Sauron unfortunately couldn't be heard as he said: "Ok human, I've proven I'm the Lord of the Bling! No hard feelings, eh? Let me help you up, to show my trust, I'll pull you up with my hand that has- "yeeeeow! That was my BLING finger you Bi-otch!

Best of the Worst - LOTR villainy for your enjoyment

Sauron, you big flaming eyeball, you are the stupidest evil genius villain I've ever seen. Dummy, you can't rely on those lousy Ring-wraiths. Never send a dozen ghost-kings to do a special ops job. They are very highly ranked even though they don't even talk a good game. No wonder they don't talk smack, just look at their scorecard. They simply don't perform. Big bunch of chokers, they literally make choking sounds as they choke just when victory is snatched from their hands.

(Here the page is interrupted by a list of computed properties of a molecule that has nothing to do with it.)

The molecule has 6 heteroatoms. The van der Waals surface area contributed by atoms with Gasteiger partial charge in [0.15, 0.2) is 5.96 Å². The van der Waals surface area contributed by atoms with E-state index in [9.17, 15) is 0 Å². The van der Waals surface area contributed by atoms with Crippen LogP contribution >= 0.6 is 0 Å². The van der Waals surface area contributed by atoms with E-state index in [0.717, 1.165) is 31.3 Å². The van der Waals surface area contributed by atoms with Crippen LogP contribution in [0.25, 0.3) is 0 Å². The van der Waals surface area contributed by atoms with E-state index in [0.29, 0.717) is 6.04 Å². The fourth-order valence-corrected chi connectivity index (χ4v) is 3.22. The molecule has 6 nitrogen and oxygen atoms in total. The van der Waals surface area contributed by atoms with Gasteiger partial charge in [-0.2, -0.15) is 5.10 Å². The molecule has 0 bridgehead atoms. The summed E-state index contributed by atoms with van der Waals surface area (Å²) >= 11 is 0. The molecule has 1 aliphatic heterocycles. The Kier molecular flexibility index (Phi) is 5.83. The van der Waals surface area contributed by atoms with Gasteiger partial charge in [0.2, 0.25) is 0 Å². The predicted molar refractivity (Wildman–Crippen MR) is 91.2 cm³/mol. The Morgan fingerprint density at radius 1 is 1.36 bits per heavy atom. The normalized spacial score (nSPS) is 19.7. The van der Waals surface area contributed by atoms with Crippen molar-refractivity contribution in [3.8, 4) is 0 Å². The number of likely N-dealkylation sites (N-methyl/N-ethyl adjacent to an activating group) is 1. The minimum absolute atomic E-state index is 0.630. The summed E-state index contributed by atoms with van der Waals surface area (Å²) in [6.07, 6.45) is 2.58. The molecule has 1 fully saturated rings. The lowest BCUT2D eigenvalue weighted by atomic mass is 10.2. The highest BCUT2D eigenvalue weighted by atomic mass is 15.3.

Idiot, you should have protected the finger with the ring as much as your stupid head. Any brains behind that eyeball? Oh yeah, you selected the Ring-wraiths as your elite squad. That's almost as dumb as Saruman choosing newborn adults for his elite squad of (equally ineffective) special operations soldiers. His elite squad literally would answer "yes" to the following question: You are so dumb, were you born yesterday?